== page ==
Uwe Reinhardt has some thoughts on the “moderation” of health spending. He notes:
First, depending on the beginning and end points one chooses for calculation, the average percentage points by which the annual growth in health spending has exceeded the average annual growth in G.D.P. over the chosen period – a difference known among health policy analysts simply as “excess cost growth” – can vary quite a bit. One really needs charts like these to study the phenomenon, not point-to-point averages.
Second, the annual growth in real health spending per capita appears to have fluctuated around a long-run trend that has declined ever so gently over the longer period (see the blue line in Chart 3). That trend reflects in part that the annual growth in real G.D.P. per capita has also fluctuated around a gently declining trend line. As is shown in Chart 4, the trend line around which excess growth fluctuates is virtually flat.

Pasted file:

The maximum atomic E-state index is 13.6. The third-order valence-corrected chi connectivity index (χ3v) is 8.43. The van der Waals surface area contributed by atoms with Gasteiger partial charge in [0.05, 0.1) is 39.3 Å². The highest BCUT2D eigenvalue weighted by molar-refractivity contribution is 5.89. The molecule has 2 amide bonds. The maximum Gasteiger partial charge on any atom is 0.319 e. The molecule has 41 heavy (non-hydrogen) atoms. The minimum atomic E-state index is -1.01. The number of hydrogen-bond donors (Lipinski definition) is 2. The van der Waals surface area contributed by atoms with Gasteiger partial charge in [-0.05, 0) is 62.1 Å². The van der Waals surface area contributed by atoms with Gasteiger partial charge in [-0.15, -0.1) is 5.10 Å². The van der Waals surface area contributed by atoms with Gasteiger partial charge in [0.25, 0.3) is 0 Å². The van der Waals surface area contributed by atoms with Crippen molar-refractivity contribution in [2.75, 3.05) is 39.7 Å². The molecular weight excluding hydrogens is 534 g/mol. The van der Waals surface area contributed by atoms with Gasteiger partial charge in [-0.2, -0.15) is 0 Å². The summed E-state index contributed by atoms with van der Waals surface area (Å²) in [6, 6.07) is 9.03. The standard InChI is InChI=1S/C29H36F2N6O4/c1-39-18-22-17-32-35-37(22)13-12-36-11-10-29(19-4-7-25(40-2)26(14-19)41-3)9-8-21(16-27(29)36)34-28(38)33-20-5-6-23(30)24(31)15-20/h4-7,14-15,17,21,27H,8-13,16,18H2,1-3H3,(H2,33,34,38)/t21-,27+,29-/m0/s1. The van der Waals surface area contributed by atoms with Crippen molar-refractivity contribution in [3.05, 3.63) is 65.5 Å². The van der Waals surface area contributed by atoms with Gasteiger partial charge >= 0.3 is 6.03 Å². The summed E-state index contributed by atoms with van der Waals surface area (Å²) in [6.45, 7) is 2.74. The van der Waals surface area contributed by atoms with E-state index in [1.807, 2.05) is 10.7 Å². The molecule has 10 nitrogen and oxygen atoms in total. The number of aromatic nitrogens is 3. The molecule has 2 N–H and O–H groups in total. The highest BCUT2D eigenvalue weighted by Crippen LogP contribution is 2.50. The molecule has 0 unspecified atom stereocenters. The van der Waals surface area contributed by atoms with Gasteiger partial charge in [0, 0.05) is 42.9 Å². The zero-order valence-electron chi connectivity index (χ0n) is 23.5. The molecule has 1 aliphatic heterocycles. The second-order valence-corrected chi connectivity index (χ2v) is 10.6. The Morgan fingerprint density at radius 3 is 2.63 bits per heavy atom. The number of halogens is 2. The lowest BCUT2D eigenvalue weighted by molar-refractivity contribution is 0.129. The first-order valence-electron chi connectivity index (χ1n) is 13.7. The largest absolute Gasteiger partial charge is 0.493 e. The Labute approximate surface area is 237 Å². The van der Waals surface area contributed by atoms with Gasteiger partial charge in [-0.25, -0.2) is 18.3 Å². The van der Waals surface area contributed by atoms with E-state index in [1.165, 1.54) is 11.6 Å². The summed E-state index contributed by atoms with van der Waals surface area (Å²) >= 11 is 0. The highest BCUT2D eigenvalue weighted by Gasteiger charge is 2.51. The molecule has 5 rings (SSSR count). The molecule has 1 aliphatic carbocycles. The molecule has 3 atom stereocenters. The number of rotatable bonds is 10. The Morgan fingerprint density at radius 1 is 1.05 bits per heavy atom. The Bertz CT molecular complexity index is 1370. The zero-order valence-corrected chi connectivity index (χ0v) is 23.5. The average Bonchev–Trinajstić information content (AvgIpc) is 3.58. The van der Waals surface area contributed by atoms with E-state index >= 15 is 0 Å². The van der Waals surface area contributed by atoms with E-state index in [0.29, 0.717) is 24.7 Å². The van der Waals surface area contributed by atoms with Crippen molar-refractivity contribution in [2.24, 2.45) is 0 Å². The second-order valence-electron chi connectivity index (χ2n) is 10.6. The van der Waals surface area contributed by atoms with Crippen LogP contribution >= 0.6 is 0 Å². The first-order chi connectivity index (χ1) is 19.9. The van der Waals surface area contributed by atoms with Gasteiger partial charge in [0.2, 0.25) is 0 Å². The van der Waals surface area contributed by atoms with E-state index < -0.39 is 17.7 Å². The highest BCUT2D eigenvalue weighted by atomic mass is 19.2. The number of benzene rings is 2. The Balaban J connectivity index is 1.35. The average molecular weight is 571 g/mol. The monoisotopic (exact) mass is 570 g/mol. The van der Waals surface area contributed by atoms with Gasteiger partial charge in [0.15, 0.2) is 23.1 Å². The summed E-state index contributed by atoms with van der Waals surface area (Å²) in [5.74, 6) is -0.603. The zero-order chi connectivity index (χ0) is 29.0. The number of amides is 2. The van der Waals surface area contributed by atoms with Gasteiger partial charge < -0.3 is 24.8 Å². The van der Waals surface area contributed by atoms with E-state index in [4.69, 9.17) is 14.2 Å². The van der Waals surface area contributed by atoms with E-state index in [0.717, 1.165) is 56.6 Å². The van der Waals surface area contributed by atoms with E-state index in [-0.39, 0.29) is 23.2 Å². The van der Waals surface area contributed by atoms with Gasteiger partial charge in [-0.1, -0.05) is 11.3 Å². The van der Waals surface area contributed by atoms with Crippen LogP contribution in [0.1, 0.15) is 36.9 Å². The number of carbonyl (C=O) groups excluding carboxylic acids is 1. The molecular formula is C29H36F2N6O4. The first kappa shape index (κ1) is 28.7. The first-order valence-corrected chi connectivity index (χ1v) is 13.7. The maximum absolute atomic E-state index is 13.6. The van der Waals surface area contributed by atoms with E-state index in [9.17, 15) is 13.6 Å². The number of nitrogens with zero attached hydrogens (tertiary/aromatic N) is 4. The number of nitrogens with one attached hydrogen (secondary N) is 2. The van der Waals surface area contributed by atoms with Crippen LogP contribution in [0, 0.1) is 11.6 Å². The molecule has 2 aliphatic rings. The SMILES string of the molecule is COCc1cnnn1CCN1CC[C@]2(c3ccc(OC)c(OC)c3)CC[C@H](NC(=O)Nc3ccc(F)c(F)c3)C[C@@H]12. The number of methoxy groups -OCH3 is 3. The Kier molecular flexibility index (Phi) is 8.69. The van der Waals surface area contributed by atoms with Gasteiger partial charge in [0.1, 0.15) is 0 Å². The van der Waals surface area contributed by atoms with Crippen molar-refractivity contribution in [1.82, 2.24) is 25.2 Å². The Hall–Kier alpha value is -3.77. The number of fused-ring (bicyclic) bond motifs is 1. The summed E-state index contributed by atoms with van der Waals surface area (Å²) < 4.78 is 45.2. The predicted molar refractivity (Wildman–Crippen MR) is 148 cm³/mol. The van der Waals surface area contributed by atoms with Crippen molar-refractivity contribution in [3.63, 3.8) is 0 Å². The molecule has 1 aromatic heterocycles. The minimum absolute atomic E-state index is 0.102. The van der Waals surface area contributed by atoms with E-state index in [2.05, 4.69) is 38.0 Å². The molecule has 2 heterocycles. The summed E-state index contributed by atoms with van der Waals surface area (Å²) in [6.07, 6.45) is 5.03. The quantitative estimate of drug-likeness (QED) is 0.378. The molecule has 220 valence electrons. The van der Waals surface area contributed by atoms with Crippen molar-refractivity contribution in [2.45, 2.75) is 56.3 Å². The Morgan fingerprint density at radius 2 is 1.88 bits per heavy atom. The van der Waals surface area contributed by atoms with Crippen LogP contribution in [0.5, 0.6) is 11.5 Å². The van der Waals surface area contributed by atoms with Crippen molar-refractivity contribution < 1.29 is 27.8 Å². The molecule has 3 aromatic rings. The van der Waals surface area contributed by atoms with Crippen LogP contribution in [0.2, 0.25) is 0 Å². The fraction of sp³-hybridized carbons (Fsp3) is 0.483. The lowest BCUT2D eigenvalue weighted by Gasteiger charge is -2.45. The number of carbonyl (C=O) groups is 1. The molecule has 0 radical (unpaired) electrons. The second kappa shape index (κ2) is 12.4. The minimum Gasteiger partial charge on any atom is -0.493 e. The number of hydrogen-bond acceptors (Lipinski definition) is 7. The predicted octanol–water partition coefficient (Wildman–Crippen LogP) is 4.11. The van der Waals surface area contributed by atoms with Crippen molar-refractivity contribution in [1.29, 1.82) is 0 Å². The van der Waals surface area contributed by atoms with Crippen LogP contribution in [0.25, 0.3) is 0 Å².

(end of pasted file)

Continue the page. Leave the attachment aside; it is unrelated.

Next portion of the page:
The graphs show a huge yearly difference in the rate of increase in health care spending. Read the article to view them.
Medicynical Note: What’s missing from the article is a comparison of the increase in costs of health care with increases (or lack thereof) in income over the same period. GDP increments miss entirely the huge disparities in wealth that have evolved in the past 30 years and the resulting poverty, decreases in real income, and decreases in the ability to pay for anything, including health care.
The dilemma of U.S. health care is seems obvious. Our costs have exceeded our individual and collective ability to pay. How to resolve the disparity is the issue.